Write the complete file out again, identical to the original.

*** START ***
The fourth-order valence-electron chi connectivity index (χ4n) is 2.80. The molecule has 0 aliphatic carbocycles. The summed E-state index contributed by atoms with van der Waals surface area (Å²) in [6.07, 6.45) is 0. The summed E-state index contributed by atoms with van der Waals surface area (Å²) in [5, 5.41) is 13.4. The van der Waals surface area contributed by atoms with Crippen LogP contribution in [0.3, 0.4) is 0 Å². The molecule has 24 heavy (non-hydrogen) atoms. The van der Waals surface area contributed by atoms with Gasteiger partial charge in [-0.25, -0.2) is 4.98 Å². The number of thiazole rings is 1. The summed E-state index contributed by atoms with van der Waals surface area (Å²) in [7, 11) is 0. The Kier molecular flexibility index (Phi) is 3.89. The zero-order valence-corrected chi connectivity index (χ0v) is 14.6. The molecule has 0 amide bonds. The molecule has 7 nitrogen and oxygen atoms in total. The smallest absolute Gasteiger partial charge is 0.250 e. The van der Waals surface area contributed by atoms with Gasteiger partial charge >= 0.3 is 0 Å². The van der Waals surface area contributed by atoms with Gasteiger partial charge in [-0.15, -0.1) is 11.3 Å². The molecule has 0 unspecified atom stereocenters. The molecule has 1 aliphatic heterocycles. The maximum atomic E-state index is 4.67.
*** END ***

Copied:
The fourth-order valence-electron chi connectivity index (χ4n) is 2.80. The molecule has 0 aliphatic carbocycles. The summed E-state index contributed by atoms with van der Waals surface area (Å²) in [6.07, 6.45) is 0. The summed E-state index contributed by atoms with van der Waals surface area (Å²) in [5, 5.41) is 13.4. The van der Waals surface area contributed by atoms with Crippen LogP contribution in [0.3, 0.4) is 0 Å². The molecule has 24 heavy (non-hydrogen) atoms. The van der Waals surface area contributed by atoms with Gasteiger partial charge in [-0.25, -0.2) is 4.98 Å². The number of thiazole rings is 1. The summed E-state index contributed by atoms with van der Waals surface area (Å²) in [7, 11) is 0. The Kier molecular flexibility index (Phi) is 3.89. The zero-order valence-corrected chi connectivity index (χ0v) is 14.6. The molecule has 0 amide bonds. The molecule has 7 nitrogen and oxygen atoms in total. The smallest absolute Gasteiger partial charge is 0.250 e. The van der Waals surface area contributed by atoms with Gasteiger partial charge >= 0.3 is 0 Å². The van der Waals surface area contributed by atoms with Gasteiger partial charge in [-0.15, -0.1) is 11.3 Å². The molecule has 0 unspecified atom stereocenters. The molecule has 1 aliphatic heterocycles. The maximum atomic E-state index is 4.67.